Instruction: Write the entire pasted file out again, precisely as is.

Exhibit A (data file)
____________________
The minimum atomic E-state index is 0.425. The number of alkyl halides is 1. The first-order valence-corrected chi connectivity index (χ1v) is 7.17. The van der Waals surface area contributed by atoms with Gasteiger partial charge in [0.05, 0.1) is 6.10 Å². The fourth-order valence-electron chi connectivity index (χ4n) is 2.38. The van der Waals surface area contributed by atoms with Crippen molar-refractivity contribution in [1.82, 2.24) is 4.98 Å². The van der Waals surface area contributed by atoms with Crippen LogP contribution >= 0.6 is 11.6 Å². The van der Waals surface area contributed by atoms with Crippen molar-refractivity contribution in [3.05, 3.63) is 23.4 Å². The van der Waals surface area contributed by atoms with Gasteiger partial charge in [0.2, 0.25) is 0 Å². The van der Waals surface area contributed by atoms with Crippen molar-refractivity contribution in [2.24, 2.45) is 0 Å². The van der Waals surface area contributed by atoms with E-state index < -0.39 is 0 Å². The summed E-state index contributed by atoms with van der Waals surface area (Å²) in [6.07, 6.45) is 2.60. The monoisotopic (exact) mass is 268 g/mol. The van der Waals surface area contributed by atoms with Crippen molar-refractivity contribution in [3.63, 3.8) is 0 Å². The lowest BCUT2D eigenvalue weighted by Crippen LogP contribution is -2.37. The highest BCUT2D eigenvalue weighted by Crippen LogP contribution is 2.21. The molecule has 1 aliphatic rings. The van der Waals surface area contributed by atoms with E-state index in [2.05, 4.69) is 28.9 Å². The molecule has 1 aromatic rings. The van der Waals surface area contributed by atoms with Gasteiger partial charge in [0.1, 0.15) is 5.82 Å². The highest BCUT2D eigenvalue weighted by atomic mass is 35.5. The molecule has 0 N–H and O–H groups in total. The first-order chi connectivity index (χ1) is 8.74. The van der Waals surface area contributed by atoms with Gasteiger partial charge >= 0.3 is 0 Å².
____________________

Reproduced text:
The minimum atomic E-state index is 0.425. The number of alkyl halides is 1. The first-order valence-corrected chi connectivity index (χ1v) is 7.17. The van der Waals surface area contributed by atoms with Gasteiger partial charge in [0.05, 0.1) is 6.10 Å². The fourth-order valence-electron chi connectivity index (χ4n) is 2.38. The van der Waals surface area contributed by atoms with Crippen molar-refractivity contribution in [1.82, 2.24) is 4.98 Å². The van der Waals surface area contributed by atoms with Crippen LogP contribution >= 0.6 is 11.6 Å². The van der Waals surface area contributed by atoms with Crippen molar-refractivity contribution in [3.05, 3.63) is 23.4 Å². The van der Waals surface area contributed by atoms with Gasteiger partial charge in [0.2, 0.25) is 0 Å². The van der Waals surface area contributed by atoms with Crippen molar-refractivity contribution in [2.24, 2.45) is 0 Å². The van der Waals surface area contributed by atoms with E-state index < -0.39 is 0 Å². The summed E-state index contributed by atoms with van der Waals surface area (Å²) in [6.07, 6.45) is 2.60. The monoisotopic (exact) mass is 268 g/mol. The van der Waals surface area contributed by atoms with Crippen molar-refractivity contribution in [3.63, 3.8) is 0 Å². The lowest BCUT2D eigenvalue weighted by Crippen LogP contribution is -2.37. The highest BCUT2D eigenvalue weighted by Crippen LogP contribution is 2.21. The molecule has 1 aliphatic rings. The van der Waals surface area contributed by atoms with E-state index in [2.05, 4.69) is 28.9 Å². The molecule has 1 aromatic rings. The van der Waals surface area contributed by atoms with Gasteiger partial charge in [0.1, 0.15) is 5.82 Å². The highest BCUT2D eigenvalue weighted by atomic mass is 35.5. The molecule has 0 N–H and O–H groups in total. The first-order chi connectivity index (χ1) is 8.74. The van der Waals surface area contributed by atoms with Gasteiger partial charge >= 0.3 is 0 Å².